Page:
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Philosophy and Literature 26.1 (2002) 75-83

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Dramatic Prefiguration in Plato's Republic

George Rudebusch


PLATO IS THE SUPREME STYLIST of European literature. His pre-eminent ranking is more nearly unanimous, and has been so for a longer period of time, than for any other author of our civilization. While his work is as perfectly lucid as any writing can be, at the same time his words shimmer with endless and inexhaustible reflections, casting ever more light upon themselves and his great themes.

Plato's art appears artless, yet we are told that even in his eighties, "he did not cease from currying and wreathing his dialogues, and braiding them up in every way" (Dionysius of Hallicarnassis, de Compositione Verborum). I shall try to interpret some of that braidwork in the dramatic prefiguration which I find in the opening pages of the Republic. After defining dramatic prefiguration, I shall discuss three images: (1) the initial meeting between Polemarchus' party and the smaller group of Socrates and Glaucon; (2) the upcoming event of a relay race of torches carried on horseback; (3) the opening image of Socrates descending to the Piraeus. I begin with a review of dramatic apprehension and irony in the framework of the first book of the Republic.


The dramatic setting of the Republic is Athens, probably about 422, during the Peace of Nicias, a time of relative peace and stability. The time of composition and publication is about fifty years later. 1 Two of the characters mentioned in the opening are known primarily for being brutally murdered during the reign of the Thirty Tyrants, an oligarchic faction led by members of the family of Plato. Socrates, it is well-known, [End Page 75] was put to death by the democracy in Athens shortly afterwards. The characters see nothing of the war, plague, tyranny, betrayals, murders, and execution that lie ahead, nor the exhaustion, defeat, and near destruction of Athens. But the audience is well aware that these horrors lie just ahead. So the dramatic setting produces a sense of apprehension in the audience, "a sense of impending violence—a violence nourished, evidently, by the desires of the appetitive part of the soul." 2 "That Plato intends his readers to recall the Thirty's brutal spree of murder is plain from the fact that in the opening scene of the Republic he takes the trouble of having Polemarchus make his first appearance in the company of the silent character Niceratus, the son of Nicias—a person who receives no further mention in the dialogue, but whose main claim to remembrance was that he too, like Polemarchus, was executed by the Thirty." 3 Such a setting, therefore, tends to confirm a well-accepted general truth about the Socratic dialogues: that one of Plato's goals in writing such dialogues was so that we as readers might recognize the frightful ignorance of some of its characters.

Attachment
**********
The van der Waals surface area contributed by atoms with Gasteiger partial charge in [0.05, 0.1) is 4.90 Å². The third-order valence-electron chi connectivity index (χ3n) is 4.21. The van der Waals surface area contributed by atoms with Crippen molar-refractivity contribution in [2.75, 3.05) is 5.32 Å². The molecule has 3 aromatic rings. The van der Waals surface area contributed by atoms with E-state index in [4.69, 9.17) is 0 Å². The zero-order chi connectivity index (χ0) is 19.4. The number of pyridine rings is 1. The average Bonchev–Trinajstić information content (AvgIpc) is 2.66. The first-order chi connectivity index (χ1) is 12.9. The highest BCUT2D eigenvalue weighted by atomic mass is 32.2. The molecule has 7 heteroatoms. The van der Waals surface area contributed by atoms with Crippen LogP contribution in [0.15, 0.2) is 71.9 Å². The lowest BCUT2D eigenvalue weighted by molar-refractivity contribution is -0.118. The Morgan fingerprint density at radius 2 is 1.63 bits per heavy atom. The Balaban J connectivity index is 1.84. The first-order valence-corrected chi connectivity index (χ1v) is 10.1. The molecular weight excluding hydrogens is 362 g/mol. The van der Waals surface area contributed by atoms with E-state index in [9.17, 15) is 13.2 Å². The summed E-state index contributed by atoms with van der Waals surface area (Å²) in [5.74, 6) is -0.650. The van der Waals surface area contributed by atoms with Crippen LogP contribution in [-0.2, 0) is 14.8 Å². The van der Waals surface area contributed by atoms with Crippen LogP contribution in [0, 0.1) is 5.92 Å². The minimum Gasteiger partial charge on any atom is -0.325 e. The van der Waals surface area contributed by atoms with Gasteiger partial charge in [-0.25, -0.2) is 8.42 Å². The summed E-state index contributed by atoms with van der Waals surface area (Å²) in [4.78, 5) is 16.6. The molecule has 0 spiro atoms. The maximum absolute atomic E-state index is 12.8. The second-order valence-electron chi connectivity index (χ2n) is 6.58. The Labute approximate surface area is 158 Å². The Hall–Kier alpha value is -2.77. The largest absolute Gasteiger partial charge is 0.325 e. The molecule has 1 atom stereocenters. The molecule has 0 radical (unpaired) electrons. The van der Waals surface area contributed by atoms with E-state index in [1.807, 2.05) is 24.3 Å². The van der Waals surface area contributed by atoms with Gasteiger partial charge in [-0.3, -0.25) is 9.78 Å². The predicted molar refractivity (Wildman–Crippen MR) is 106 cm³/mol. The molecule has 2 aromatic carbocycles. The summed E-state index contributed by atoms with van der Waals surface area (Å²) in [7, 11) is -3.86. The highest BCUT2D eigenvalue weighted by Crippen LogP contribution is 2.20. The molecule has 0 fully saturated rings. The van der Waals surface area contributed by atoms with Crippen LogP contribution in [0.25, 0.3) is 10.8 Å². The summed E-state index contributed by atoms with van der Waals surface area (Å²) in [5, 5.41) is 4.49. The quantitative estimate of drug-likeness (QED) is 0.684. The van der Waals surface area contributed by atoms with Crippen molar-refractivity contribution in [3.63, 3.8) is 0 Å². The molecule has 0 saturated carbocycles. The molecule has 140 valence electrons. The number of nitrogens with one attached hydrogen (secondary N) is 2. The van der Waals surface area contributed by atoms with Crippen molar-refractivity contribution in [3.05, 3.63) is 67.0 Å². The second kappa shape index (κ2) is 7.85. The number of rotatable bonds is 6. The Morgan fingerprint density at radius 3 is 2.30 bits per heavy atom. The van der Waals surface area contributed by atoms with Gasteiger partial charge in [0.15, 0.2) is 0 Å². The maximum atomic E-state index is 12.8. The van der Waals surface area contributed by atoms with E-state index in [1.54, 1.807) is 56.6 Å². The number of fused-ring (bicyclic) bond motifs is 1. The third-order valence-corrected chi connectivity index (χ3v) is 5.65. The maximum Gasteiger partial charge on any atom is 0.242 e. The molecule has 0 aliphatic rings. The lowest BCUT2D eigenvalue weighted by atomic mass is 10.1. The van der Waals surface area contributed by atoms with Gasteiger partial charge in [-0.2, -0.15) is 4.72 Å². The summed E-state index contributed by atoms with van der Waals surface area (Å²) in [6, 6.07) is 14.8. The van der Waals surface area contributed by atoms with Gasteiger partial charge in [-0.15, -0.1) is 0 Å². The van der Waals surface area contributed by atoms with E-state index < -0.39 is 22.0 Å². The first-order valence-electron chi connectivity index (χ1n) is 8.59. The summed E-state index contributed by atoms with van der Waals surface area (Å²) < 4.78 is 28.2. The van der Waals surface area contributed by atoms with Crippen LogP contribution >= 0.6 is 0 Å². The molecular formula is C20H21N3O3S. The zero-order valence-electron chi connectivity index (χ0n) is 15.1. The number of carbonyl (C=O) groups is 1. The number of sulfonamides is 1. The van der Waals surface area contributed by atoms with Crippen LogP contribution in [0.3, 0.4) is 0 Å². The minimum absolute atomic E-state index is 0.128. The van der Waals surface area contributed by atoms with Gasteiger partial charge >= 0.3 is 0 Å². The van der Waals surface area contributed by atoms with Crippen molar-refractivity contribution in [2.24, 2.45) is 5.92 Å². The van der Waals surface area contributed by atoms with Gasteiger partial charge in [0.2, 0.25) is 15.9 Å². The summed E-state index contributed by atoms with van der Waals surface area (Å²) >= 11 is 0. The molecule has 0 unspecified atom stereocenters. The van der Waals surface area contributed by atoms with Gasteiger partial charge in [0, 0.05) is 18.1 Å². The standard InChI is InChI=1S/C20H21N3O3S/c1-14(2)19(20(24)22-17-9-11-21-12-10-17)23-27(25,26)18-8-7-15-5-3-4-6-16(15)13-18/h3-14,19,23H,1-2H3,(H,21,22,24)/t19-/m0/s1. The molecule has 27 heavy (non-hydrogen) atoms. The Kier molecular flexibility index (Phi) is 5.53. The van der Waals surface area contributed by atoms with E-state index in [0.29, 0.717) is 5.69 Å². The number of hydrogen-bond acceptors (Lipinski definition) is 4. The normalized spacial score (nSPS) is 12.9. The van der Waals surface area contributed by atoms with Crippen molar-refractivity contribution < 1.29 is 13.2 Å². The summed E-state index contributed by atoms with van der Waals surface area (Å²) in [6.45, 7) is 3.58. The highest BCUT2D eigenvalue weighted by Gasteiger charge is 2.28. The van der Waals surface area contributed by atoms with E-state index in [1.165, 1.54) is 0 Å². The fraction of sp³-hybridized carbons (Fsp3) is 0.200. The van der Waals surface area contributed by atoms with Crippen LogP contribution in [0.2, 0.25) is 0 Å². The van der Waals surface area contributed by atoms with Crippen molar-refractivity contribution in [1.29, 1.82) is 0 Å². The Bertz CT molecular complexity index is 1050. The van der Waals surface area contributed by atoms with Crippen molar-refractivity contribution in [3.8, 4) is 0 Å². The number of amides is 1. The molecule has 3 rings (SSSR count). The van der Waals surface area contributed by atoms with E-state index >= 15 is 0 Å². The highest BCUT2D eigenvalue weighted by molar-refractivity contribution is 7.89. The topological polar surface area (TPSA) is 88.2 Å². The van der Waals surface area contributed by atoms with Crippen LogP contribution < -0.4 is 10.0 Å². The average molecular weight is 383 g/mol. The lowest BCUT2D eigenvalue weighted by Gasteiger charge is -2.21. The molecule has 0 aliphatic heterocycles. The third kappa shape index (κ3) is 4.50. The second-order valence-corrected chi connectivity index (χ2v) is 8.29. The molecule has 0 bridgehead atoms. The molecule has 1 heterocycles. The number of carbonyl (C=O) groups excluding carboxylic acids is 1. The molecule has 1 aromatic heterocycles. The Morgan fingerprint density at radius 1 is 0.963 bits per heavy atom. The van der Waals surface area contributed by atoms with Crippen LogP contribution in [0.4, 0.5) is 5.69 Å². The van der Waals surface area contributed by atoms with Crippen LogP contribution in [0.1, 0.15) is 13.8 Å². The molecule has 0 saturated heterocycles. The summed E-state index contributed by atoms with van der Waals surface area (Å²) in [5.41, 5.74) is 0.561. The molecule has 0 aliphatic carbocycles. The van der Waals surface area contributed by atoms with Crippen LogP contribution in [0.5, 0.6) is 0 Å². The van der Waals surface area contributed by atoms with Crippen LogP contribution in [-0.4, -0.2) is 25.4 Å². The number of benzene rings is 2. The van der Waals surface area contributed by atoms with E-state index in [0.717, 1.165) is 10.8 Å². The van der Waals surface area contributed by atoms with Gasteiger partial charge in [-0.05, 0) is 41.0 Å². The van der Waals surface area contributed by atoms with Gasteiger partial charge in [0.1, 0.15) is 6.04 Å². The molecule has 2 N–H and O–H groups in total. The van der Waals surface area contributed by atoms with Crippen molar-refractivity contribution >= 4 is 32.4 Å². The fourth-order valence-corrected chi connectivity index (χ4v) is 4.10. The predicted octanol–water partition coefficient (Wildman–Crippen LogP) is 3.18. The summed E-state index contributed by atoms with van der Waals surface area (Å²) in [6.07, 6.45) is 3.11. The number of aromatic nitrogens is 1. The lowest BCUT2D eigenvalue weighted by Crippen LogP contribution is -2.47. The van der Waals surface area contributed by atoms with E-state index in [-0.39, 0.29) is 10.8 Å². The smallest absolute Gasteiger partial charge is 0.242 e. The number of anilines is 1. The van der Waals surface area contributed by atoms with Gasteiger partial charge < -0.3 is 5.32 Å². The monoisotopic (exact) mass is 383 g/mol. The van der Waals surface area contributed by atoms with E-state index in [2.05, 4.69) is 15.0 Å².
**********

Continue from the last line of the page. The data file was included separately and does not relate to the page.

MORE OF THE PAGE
There is dramatic irony, too, in the opening. As Gifford has pointed out, the Socratic counter-example to the first definition of justice—that of Cephalus—is instantiated by Cephalus himself. Cephalus's definition of justice was "paying your debts and telling the truth" (331c). Socrates' counter-example is the man who owes weapons to another who comes to collect them when out of his mind with anger (331c). Now Cephalus was a weapons manufacturer—a fact publicized in a famous speech of Lysias (Against Eratosthenes XII). He supplied and therefore owed weapons to Athens, which was out of its mind with war anger (see Gifford, pp. 4-5, 9). The second definition of justice is given by Polemarchus. This definition, if true, "legitimates his own future execution" by the Thirty (Gifford, p. 10). Polemarchus' definition of justice is "helping one's friends and harming one's enemies" (332a-c). But Polemarchus is the heir of Cephalus—a fact that is emphasized at the dramatic level of the dialogue (331d-e)—which made him an enemy of the Thirty. "In the person of Polemarchus the Thirty would have seen a wealthy metic belonging to...


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